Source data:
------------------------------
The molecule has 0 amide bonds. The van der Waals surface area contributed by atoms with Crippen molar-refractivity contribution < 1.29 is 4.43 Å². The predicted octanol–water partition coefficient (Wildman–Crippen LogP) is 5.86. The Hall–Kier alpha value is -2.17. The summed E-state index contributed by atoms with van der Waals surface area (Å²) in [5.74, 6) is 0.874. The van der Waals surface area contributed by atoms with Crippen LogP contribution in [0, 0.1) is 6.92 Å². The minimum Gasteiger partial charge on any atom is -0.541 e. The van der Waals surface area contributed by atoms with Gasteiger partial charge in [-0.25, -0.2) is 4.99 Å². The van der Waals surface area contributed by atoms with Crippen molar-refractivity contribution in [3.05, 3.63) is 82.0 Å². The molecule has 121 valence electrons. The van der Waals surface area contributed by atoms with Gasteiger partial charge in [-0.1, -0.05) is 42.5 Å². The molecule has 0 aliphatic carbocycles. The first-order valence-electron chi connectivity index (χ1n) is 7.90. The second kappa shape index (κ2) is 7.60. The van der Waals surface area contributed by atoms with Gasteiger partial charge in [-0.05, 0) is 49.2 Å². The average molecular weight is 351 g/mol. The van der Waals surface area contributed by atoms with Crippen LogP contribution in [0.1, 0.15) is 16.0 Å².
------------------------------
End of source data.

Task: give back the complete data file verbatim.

The molecule has 0 amide bonds. The van der Waals surface area contributed by atoms with Crippen molar-refractivity contribution < 1.29 is 4.43 Å². The predicted octanol–water partition coefficient (Wildman–Crippen LogP) is 5.86. The Hall–Kier alpha value is -2.17. The summed E-state index contributed by atoms with van der Waals surface area (Å²) in [5.74, 6) is 0.874. The van der Waals surface area contributed by atoms with Crippen LogP contribution in [0, 0.1) is 6.92 Å². The minimum Gasteiger partial charge on any atom is -0.541 e. The van der Waals surface area contributed by atoms with Gasteiger partial charge in [-0.25, -0.2) is 4.99 Å². The van der Waals surface area contributed by atoms with Crippen molar-refractivity contribution in [3.05, 3.63) is 82.0 Å². The molecule has 121 valence electrons. The van der Waals surface area contributed by atoms with Gasteiger partial charge in [-0.1, -0.05) is 42.5 Å². The molecule has 0 aliphatic carbocycles. The first-order valence-electron chi connectivity index (χ1n) is 7.90. The second kappa shape index (κ2) is 7.60. The van der Waals surface area contributed by atoms with Gasteiger partial charge in [-0.05, 0) is 49.2 Å². The average molecular weight is 351 g/mol. The van der Waals surface area contributed by atoms with Crippen LogP contribution in [0.1, 0.15) is 16.0 Å².